Senate Congressional hearing on teacher preparation

The U.S. Senate Committee on Health, Education, Labor and Pensions (HELP) held a hearing March 25 to discuss “Teacher Preparation: Ensuring a Quality Teacher in Every Classroom.” The hearing was the seventh in a series of hearings focused on efforts to reauthorize the Higher Education Act (HEA). A panel of five professionals from academia, government and the education field offered opinions during the hearing on best practices for teacher preparation programs and how the federal government can help build success.

A common theme among the panelists is nothing new to the Committee: reduce and streamline reporting requirements. The panelists wish to see federal reporting—as it pertains to the teacher preparation and teachers in the profession—that results in meaningful data which can be used by states, districts and professionals to better understand and improve teacher preparation and support.

The hearing touched on a myriad of topics. The Senators present at the hearing asked questions pertaining to mentoring efforts, training for the diverse classrooms teachers currently teach in, program accreditation and more. The full hearing can be viewed here. And be sure to check out ATPE’s written testimony, which was submitted to the committee in response to the hearing.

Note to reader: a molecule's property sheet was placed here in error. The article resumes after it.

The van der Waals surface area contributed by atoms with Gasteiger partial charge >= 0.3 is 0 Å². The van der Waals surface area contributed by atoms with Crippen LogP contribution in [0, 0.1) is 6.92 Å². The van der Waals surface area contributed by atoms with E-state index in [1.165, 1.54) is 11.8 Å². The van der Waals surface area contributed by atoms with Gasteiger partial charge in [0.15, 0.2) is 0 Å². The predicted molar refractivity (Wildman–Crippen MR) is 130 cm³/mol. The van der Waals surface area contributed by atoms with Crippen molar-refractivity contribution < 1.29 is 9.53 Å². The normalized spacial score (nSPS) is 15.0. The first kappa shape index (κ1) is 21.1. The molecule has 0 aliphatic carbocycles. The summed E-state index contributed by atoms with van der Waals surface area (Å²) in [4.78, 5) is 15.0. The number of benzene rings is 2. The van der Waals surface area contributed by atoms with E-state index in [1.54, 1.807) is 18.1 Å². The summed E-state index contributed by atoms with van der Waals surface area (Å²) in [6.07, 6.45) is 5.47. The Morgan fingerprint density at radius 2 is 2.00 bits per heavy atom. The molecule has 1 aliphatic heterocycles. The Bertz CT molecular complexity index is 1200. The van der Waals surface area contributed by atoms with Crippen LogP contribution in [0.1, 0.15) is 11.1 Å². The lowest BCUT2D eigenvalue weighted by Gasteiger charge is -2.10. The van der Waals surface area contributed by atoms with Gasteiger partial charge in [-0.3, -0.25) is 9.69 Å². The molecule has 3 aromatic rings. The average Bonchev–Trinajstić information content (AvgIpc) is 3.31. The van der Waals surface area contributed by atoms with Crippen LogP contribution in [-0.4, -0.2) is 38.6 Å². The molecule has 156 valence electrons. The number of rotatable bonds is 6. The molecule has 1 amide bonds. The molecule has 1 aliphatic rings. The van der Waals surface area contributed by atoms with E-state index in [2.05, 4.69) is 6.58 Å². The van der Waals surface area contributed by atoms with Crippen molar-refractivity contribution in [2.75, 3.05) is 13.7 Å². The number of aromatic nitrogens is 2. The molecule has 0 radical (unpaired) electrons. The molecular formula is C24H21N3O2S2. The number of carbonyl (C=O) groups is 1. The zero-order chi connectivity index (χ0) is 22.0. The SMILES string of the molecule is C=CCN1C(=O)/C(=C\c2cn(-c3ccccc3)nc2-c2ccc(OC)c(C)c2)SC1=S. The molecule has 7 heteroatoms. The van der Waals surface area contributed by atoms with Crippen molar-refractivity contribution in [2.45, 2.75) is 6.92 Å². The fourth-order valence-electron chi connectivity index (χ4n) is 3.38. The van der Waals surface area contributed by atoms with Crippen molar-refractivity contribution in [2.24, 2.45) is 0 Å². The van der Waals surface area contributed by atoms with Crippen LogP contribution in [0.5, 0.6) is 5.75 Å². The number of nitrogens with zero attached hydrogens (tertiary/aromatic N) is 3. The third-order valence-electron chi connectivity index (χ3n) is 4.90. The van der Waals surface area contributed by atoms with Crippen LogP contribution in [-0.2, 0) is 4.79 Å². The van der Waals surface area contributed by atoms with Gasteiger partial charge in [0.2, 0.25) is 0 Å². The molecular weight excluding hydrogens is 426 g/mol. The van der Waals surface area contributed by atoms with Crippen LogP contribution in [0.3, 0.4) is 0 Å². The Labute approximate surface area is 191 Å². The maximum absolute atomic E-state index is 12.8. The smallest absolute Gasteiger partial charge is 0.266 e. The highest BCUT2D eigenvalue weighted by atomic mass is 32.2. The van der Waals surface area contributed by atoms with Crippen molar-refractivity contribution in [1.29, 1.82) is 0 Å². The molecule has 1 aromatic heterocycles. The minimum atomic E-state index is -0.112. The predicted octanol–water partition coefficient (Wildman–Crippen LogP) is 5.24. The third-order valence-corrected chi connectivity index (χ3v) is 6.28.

We want to know what you think. What sort of teacher preparation and training efforts were most influential for you as you began your career? What support has helped you most as you strive to become a more effective teacher? What do you think the federal government, state government and districts should focus on to make you an even better educator?

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One thought on “Senate Congressional hearing on teacher preparation

  1. Mark Sundre

    As a campus administrator the weakest skill that I experience with teachers I hire right out of post-secondary educator preparation programs is a lack of knowledge as to the importance of classroom management of student behavior. Without a controlled learning environment then no learning takes place and each period is a battle between the teacher and his or her students for control. I feel strongly that colleges and universities that offer educator preparation programs should require at least one full semester of training in effective classroom management and this should be offered and practiced the semester just prior to student teaching. I work at a middle school and managing student behavior is vital.


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